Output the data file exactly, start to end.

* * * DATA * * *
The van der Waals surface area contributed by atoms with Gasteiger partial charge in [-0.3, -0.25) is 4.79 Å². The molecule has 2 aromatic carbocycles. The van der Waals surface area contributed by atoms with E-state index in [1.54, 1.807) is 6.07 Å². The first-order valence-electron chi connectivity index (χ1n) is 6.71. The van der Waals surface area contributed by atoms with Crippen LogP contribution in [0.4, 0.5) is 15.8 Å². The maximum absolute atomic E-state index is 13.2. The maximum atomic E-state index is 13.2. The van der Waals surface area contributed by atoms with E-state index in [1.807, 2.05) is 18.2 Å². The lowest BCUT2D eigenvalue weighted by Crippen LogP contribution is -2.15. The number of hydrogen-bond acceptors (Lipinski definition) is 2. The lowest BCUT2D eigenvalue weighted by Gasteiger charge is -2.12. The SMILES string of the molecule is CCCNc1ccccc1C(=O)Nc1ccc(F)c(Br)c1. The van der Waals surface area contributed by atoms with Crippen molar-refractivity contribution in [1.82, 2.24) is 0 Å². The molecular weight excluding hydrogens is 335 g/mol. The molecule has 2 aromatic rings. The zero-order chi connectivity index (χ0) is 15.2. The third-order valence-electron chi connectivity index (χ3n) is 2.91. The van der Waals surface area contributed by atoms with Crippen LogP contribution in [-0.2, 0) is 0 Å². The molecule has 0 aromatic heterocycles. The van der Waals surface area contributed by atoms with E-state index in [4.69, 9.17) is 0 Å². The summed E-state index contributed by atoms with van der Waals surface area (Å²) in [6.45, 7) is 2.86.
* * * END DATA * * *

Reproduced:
The van der Waals surface area contributed by atoms with Gasteiger partial charge in [-0.3, -0.25) is 4.79 Å². The molecule has 2 aromatic carbocycles. The van der Waals surface area contributed by atoms with E-state index in [1.54, 1.807) is 6.07 Å². The first-order valence-electron chi connectivity index (χ1n) is 6.71. The van der Waals surface area contributed by atoms with Crippen LogP contribution in [0.4, 0.5) is 15.8 Å². The maximum absolute atomic E-state index is 13.2. The maximum atomic E-state index is 13.2. The van der Waals surface area contributed by atoms with E-state index in [1.807, 2.05) is 18.2 Å². The lowest BCUT2D eigenvalue weighted by Crippen LogP contribution is -2.15. The number of hydrogen-bond acceptors (Lipinski definition) is 2. The lowest BCUT2D eigenvalue weighted by Gasteiger charge is -2.12. The SMILES string of the molecule is CCCNc1ccccc1C(=O)Nc1ccc(F)c(Br)c1. The van der Waals surface area contributed by atoms with Crippen molar-refractivity contribution in [1.82, 2.24) is 0 Å². The molecular weight excluding hydrogens is 335 g/mol. The molecule has 2 aromatic rings. The zero-order chi connectivity index (χ0) is 15.2. The third-order valence-electron chi connectivity index (χ3n) is 2.91. The van der Waals surface area contributed by atoms with Crippen LogP contribution in [-0.2, 0) is 0 Å². The molecule has 0 aromatic heterocycles. The van der Waals surface area contributed by atoms with E-state index in [4.69, 9.17) is 0 Å². The summed E-state index contributed by atoms with van der Waals surface area (Å²) in [6.45, 7) is 2.86.